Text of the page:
I rubbed my sleepy eyes and focused on the middle on the case. Tuna, yellowtail, salmon, shrimp, octopus, scallop, egg…the pile of imitation crab that usually sits in the middle of the case was missing, and kanpyo (sweet gourd) sat in its place. I hadn’t prepared kanpyo in years, since no one orders it and it’s a pain to prepare.

I checked the glass case where we kept the vegetables, and the avocados….were there. But there were only two, much less than what we usually stocked. Bulk-sized teriyaki sauce and piles of nori cans were nowhere to be seen. I looked at the glass case again, and found snapper, halibut, horse mackerel and even rosy sea bass. What an authentic lineup of ingredients! The God of Sushi Mats made my wish come true.

With two hours left until opening time, I decided to go for a quick walk. I went outside feeling great. From Honda Plaza I went west on Second Street and north on Central Avenue to First Street, the face of Little Tokyo. I love the nostalgic feeling of the historic buildings.

The lunch rush was over, but there were still a few people waiting outside the ramen shop Daikokuya. Its reigning popularity is impressive, given the competition due to L.A.’s rising ramen culture in the past few years.

The sushi restaurants on First Street were nowhere to be found. Toshi Sushi, Enya, Oomasa…they’ve all been replaced by ramen shops! Was sushi destroyed by ramen because I didn’t invent the “T” Roll? I shuddered.

Oh well, at least my restaurant still exists, and just because it’s Little Tokyo doesn’t mean there has to be tons of sushi restaurants. The skilled sushi chefs probably just opened up shop elsewhere.

I walked west on First Street, glancing at the stores left and right. A bar, nightclub, bail bonds, adult goods store…quite colorful and far from wholesome. I felt a slight dizziness and ran into the Little Tokyo Koban and Visitor’s Center.

“Um… excuse me.”

“Hello. May I help you?” A gentleman about my age greeted me with a soft demeanor.


“Is there something wrong outside?”

“Since when has the neighborhood been like this?”

The gentleman at the Koban let out a sigh.

“Ever since the economic bubble of the ’90s burst, the old Little Tokyo disappeared, and this street…”

“I remember a club called Nirvana, but it wasn’t this shady. What happened to Japanese Village Plaza? You know, they had the gift shops and the Nijiya Market, the popular shabu-shabu restaurant and the revolving sushi bar…”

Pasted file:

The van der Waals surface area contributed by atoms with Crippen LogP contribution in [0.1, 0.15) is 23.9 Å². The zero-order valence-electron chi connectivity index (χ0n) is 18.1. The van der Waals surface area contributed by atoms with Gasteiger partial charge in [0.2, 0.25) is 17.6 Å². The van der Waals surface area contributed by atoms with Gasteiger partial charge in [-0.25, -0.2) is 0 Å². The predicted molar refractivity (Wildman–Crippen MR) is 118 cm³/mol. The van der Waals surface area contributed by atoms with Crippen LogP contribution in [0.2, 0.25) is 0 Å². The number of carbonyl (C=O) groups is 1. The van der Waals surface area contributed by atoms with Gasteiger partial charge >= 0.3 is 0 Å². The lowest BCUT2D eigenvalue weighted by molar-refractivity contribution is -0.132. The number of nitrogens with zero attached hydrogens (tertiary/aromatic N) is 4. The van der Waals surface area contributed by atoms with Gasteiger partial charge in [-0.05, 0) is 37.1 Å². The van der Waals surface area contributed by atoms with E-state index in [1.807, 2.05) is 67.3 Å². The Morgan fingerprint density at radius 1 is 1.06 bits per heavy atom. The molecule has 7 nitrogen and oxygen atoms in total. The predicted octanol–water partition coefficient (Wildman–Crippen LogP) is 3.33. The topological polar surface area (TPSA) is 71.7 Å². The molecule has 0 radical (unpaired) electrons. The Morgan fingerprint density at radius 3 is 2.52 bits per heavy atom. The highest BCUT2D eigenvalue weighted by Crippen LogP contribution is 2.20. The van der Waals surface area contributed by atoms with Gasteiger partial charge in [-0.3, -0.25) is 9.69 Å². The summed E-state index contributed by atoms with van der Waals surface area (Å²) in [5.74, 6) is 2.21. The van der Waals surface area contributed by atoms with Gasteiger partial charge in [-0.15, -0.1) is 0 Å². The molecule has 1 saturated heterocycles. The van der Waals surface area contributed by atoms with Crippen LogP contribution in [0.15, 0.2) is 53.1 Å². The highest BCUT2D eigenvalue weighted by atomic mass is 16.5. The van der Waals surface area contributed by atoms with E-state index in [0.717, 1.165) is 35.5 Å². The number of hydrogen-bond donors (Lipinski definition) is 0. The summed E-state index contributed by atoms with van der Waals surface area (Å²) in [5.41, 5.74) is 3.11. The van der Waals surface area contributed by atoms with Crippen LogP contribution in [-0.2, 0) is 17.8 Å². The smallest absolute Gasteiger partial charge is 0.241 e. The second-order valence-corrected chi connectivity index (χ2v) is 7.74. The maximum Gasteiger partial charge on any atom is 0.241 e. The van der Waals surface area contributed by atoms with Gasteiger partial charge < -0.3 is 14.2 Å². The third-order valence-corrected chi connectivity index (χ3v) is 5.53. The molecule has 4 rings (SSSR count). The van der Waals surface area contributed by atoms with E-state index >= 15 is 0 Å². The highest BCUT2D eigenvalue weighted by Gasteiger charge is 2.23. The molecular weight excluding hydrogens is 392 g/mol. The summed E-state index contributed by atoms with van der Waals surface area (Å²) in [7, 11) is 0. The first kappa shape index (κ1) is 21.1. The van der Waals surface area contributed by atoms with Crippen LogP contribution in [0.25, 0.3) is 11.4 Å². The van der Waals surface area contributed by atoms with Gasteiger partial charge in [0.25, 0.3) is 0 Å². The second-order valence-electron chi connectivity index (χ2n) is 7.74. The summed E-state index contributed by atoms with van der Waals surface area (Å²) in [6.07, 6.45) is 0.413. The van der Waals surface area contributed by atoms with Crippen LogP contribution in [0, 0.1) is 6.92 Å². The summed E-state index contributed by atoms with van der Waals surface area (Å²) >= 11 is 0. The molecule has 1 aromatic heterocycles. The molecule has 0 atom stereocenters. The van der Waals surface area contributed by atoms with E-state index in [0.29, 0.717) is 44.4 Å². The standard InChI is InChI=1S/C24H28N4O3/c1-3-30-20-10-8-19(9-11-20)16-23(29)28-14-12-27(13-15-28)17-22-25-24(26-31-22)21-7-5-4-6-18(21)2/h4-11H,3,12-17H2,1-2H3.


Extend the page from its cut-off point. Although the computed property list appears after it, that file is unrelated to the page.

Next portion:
“Ah…Japanese Village Plaza. Brings back memories. That area was bought by Foster Real Estate in 2001, and now it looks like a regular shopping mall.

No way! My eyes widened, and I ran out of the Koban. The bustling Japanese Village Plaza was sold to an American corporation?

Bunkado on First Street is still there, and Koyasan Buddhist Temple as well. The red yagura tower that serves as a landmark is still there!

With trepidation, I peered into the Japanese Village Plaza. Foster Café, Foster Bakery, Foster Outlet… the Nijiya Market was now a Foster Mart! Foster businesses left and right. What could have happened to change the neighborhood so drastically?

My feet dragged as I headed back to my restaurant. Second Street is lined with retail fashion stores, and Hama Sushi and Komasa are gone. Even though they were my competition, I felt a sense of loneliness now that they were gone. Even the popular Kula revolving sushi bar was now “Shanghai Revolution” revolving dim sum!

“Welcome back, Taisho (boss).” Back at the restaurant, Jose had returned from his break.

“Jose, why are all the other sushi restaurants gone?”

“What are you talking about? In America, only connoisseurs eat sushi, so we’re the only sushi restaurant around here.”

Only our restaurant? Sushi in the world without roll sushi is so unpopular… I felt overcome by guilt as I stared at the glass case displaying the raw fish that I had felt so proudly of earlier.

However, Americans must like tuna. We have beautiful tuna bright as a ruby…wait, what are those weird striations?

“Jose, what is this?”

“Ohh that’s a beautiful red sunfish.”

“Red sunfish? What happened to the tuna?”

Taisho, please don’t joke like that. Tuna is almost extinct due to over-fishing. It’s no longer allowed to be imported.”

“You’ve gotta be kidding me. Sushi’s not popular, so who’s over-fishing it?”

“Well, it’s really popular in Asia, and all they’re eating is tuna.”

What kind of logic is this? Since filling roll sushi doesn’t exist, tuna consumption increased exponentially?

“So, where’s Reiko?”

Jose shook his head with an awkward look on his face.